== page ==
The state should also ensure the implementation of National Child Labour Project (NCLP) effectively. Under this project, the main object is to rescue the children in the age group of 9-14 years from being pushed to work. They are admitted into NCLP Special Training Centers, which provides bridge education, training and healthcare. The state of Uttar Pradesh has been granted Rupees 1420.72 lakhs under this scheme.
Society and State’s failure
The children have been deprived of their right to education, despite having laws in place. Is it the failure of the state or the local officers who are vested with such duties?
“Most children were unaware about such schemes, policies, even the concept of mid-day meals. “
Child labour is not only about the child being forced to work, but also the child is being deprived of basic education which is guaranteed by the Constitution itself. This whole cycle of child labour needs a comprehensive integrated approach and education should on the top of the list. As Justice Bhagwati observed in Sheela Barse v Secretary, Children Aid Society & ors (1987 SCR (1) 870):“ If a child goes wrong for want of proper attention, training and guidance, it will indeed be a deficiency of the society and of the Government of the day.”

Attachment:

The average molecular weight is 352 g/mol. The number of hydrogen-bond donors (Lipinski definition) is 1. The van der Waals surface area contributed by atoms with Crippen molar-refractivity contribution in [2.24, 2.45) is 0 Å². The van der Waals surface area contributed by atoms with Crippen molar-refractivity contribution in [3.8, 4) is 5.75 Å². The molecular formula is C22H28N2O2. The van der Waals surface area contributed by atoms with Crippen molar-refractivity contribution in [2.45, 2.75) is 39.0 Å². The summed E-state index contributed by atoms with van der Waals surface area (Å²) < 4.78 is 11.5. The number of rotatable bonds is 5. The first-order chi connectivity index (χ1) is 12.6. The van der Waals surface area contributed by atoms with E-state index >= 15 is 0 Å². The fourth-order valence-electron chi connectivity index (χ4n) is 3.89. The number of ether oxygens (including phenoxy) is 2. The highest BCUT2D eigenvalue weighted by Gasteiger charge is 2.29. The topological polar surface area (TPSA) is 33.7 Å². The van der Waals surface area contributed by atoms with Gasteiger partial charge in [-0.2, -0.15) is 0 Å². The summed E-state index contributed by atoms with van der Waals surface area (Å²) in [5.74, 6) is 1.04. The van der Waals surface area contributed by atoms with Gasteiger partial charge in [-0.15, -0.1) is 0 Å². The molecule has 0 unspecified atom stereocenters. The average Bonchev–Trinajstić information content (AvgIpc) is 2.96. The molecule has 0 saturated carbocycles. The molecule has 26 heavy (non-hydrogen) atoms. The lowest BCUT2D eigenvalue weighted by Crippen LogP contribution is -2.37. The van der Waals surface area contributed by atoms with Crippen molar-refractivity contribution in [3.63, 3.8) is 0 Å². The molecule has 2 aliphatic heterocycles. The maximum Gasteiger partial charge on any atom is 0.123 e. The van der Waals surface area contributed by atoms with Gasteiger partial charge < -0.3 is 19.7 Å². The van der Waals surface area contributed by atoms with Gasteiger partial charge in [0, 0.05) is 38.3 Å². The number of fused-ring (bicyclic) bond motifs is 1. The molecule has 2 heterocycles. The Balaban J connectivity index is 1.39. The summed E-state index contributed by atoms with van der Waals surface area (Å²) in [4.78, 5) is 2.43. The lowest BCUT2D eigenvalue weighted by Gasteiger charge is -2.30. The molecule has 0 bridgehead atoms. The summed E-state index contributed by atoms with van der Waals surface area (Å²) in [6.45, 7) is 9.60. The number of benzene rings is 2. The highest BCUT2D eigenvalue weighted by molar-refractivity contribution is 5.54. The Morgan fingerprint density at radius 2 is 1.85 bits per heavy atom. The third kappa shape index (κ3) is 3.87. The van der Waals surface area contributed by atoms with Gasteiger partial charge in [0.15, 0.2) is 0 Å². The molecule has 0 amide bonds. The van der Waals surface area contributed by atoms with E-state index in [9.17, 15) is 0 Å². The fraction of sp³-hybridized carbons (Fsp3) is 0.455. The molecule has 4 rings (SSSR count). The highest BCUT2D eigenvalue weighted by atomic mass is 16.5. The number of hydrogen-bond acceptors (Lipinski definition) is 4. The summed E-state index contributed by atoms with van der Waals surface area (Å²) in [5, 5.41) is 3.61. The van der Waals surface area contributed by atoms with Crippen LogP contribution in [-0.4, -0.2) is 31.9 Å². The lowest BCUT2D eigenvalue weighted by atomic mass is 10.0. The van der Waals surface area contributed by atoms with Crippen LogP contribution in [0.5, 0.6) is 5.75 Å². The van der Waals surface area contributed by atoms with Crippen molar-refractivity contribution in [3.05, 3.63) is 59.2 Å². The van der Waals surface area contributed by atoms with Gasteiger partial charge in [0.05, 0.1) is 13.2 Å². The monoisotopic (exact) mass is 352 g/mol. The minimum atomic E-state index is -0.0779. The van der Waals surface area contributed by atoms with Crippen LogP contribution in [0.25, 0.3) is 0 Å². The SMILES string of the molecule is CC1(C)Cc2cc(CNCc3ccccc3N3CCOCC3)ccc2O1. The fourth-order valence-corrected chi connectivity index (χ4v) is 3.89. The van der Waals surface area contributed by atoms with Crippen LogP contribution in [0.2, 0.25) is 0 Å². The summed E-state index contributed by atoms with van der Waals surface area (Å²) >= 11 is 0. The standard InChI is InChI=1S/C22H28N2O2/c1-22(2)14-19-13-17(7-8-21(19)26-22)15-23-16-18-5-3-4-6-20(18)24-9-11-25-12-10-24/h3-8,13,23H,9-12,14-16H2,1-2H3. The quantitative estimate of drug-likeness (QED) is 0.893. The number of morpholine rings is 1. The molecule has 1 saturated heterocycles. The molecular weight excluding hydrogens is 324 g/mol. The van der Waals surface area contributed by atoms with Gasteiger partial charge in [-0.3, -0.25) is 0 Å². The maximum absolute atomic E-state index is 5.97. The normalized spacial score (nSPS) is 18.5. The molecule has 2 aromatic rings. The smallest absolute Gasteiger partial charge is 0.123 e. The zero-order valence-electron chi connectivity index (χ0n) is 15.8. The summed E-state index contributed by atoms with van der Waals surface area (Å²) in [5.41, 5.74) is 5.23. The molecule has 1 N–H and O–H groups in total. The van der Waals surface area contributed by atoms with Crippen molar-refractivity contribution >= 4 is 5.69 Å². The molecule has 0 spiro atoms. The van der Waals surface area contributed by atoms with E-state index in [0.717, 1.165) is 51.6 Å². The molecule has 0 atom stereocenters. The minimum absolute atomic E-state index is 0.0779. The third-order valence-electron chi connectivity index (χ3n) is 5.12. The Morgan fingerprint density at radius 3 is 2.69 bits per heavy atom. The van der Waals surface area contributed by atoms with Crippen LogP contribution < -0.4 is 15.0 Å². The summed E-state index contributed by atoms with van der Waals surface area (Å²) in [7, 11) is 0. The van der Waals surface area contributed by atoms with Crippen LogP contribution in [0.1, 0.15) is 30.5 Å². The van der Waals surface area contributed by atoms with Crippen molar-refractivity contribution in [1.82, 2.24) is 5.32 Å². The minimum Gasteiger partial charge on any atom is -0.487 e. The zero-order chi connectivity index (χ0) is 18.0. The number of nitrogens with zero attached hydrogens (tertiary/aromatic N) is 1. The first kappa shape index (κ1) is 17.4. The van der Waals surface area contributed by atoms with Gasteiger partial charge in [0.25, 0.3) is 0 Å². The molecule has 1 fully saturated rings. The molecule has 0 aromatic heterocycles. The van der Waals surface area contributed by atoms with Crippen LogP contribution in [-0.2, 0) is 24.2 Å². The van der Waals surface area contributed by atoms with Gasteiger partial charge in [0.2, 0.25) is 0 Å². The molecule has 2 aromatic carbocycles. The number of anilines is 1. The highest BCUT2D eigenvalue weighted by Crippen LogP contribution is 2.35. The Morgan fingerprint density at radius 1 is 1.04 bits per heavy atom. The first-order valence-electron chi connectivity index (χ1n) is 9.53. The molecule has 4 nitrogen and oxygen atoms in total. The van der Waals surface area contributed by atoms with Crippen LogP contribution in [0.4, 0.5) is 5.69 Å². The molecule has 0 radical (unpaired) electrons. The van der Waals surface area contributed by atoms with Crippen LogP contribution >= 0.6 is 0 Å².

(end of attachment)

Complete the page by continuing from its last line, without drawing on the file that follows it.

Inspectors should ensure that such employers are maintaining the registers and relaxation for schools hours is being given. The local authorities should also give priority to government schools. Most children were unaware about such schemes, policies, even the concept of mid-day meals.
“”Ye sahi nahi lagta. Baccho ki umar hai khelne aur padhne ki.””
Out of 13 dhabas, surveyed, only one was found where there were no children at work. Ali, the owner of the dhaba admitted he could increase his profit by employing children instead of adults but said “Ye sahi nahi lagta. Baccho ki umar hai khelne aur padhne ki.” (This does not seem right. Children are meant to study and play)
(The authors are law students at Aligarh Muslim University. Views expressed are personal.)
All pictures credit to authors. Names of children have been changed.